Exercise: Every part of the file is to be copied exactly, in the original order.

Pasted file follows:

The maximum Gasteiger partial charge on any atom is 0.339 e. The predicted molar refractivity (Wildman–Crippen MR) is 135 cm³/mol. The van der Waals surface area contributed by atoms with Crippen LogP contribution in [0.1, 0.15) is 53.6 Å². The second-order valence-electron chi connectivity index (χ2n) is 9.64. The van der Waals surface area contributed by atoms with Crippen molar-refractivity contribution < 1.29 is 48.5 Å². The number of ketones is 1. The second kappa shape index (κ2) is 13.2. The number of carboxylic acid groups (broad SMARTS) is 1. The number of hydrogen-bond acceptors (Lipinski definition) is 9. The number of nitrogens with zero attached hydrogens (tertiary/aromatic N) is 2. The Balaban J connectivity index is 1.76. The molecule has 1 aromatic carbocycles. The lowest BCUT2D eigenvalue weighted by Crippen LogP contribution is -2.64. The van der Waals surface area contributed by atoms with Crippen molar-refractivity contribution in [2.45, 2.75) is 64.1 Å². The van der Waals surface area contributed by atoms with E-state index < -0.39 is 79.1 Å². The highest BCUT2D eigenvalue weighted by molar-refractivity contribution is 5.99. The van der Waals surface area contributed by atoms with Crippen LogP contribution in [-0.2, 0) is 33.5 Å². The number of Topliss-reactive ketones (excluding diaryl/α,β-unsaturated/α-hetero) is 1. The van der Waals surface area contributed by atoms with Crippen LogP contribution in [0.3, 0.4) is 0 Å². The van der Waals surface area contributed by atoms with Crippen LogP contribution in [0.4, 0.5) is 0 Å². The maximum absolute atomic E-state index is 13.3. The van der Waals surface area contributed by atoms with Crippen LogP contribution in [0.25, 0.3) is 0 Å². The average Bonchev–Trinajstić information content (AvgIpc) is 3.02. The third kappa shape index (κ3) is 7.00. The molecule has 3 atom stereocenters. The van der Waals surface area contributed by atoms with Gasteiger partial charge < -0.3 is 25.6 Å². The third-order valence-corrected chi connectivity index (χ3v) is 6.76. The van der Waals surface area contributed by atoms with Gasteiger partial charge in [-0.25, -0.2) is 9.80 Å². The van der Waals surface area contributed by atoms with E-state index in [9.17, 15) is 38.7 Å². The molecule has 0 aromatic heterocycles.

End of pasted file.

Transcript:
The maximum Gasteiger partial charge on any atom is 0.339 e. The predicted molar refractivity (Wildman–Crippen MR) is 135 cm³/mol. The van der Waals surface area contributed by atoms with Crippen LogP contribution in [0.1, 0.15) is 53.6 Å². The second-order valence-electron chi connectivity index (χ2n) is 9.64. The van der Waals surface area contributed by atoms with Crippen molar-refractivity contribution < 1.29 is 48.5 Å². The number of ketones is 1. The second kappa shape index (κ2) is 13.2. The number of carboxylic acid groups (broad SMARTS) is 1. The number of hydrogen-bond acceptors (Lipinski definition) is 9. The number of nitrogens with zero attached hydrogens (tertiary/aromatic N) is 2. The Balaban J connectivity index is 1.76. The molecule has 1 aromatic carbocycles. The lowest BCUT2D eigenvalue weighted by Crippen LogP contribution is -2.64. The van der Waals surface area contributed by atoms with Crippen molar-refractivity contribution in [2.45, 2.75) is 64.1 Å². The van der Waals surface area contributed by atoms with E-state index < -0.39 is 79.1 Å². The highest BCUT2D eigenvalue weighted by molar-refractivity contribution is 5.99. The van der Waals surface area contributed by atoms with Crippen LogP contribution in [-0.2, 0) is 33.5 Å². The number of Topliss-reactive ketones (excluding diaryl/α,β-unsaturated/α-hetero) is 1. The van der Waals surface area contributed by atoms with Crippen LogP contribution in [0.3, 0.4) is 0 Å². The van der Waals surface area contributed by atoms with Crippen LogP contribution in [0.4, 0.5) is 0 Å². The maximum absolute atomic E-state index is 13.3. The van der Waals surface area contributed by atoms with Crippen LogP contribution in [0.25, 0.3) is 0 Å². The average Bonchev–Trinajstić information content (AvgIpc) is 3.02. The third kappa shape index (κ3) is 7.00. The molecule has 3 atom stereocenters. The van der Waals surface area contributed by atoms with Gasteiger partial charge < -0.3 is 25.6 Å². The third-order valence-corrected chi connectivity index (χ3v) is 6.76. The van der Waals surface area contributed by atoms with Gasteiger partial charge in [-0.25, -0.2) is 9.80 Å². The van der Waals surface area contributed by atoms with E-state index in [9.17, 15) is 38.7 Å². The molecule has 0 aromatic heterocycles.